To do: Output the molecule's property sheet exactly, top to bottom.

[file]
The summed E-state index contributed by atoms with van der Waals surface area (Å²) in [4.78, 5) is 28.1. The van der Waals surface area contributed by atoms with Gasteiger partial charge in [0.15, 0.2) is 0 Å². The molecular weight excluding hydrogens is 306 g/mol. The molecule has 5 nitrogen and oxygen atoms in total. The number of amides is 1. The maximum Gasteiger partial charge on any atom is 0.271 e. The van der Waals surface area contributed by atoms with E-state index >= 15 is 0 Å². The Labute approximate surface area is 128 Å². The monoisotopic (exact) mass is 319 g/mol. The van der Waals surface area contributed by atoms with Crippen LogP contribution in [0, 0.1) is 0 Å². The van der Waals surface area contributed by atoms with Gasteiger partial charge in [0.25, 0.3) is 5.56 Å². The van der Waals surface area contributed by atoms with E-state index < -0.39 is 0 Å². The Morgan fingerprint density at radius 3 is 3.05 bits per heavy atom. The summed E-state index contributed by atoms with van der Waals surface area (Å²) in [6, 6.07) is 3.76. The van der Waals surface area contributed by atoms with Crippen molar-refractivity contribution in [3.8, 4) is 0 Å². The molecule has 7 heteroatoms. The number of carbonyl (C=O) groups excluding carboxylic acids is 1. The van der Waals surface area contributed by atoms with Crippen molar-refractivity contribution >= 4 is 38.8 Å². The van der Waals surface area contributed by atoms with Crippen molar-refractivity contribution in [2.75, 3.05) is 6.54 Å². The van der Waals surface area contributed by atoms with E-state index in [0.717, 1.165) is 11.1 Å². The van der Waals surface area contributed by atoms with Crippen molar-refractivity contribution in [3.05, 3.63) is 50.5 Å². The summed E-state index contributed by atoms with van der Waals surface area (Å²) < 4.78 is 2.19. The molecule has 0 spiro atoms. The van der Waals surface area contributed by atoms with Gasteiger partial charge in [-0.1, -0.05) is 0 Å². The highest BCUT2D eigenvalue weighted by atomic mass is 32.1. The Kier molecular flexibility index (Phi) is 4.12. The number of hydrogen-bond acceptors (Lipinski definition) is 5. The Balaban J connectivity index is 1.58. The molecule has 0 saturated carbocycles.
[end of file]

The summed E-state index contributed by atoms with van der Waals surface area (Å²) in [4.78, 5) is 28.1. The van der Waals surface area contributed by atoms with Gasteiger partial charge in [0.15, 0.2) is 0 Å². The molecular weight excluding hydrogens is 306 g/mol. The molecule has 5 nitrogen and oxygen atoms in total. The number of amides is 1. The maximum Gasteiger partial charge on any atom is 0.271 e. The van der Waals surface area contributed by atoms with E-state index >= 15 is 0 Å². The Labute approximate surface area is 128 Å². The monoisotopic (exact) mass is 319 g/mol. The van der Waals surface area contributed by atoms with Crippen LogP contribution in [0, 0.1) is 0 Å². The van der Waals surface area contributed by atoms with Gasteiger partial charge in [0.25, 0.3) is 5.56 Å². The van der Waals surface area contributed by atoms with E-state index < -0.39 is 0 Å². The Morgan fingerprint density at radius 3 is 3.05 bits per heavy atom. The summed E-state index contributed by atoms with van der Waals surface area (Å²) in [6, 6.07) is 3.76. The van der Waals surface area contributed by atoms with Crippen molar-refractivity contribution in [3.8, 4) is 0 Å². The molecule has 7 heteroatoms. The number of carbonyl (C=O) groups excluding carboxylic acids is 1. The van der Waals surface area contributed by atoms with Crippen molar-refractivity contribution >= 4 is 38.8 Å². The van der Waals surface area contributed by atoms with Crippen molar-refractivity contribution in [2.75, 3.05) is 6.54 Å². The van der Waals surface area contributed by atoms with E-state index in [0.717, 1.165) is 11.1 Å². The van der Waals surface area contributed by atoms with Crippen molar-refractivity contribution in [3.05, 3.63) is 50.5 Å². The summed E-state index contributed by atoms with van der Waals surface area (Å²) < 4.78 is 2.19. The molecule has 0 spiro atoms. The van der Waals surface area contributed by atoms with Gasteiger partial charge in [-0.1, -0.05) is 0 Å². The highest BCUT2D eigenvalue weighted by atomic mass is 32.1. The Kier molecular flexibility index (Phi) is 4.12. The number of hydrogen-bond acceptors (Lipinski definition) is 5. The Balaban J connectivity index is 1.58. The molecule has 0 saturated carbocycles.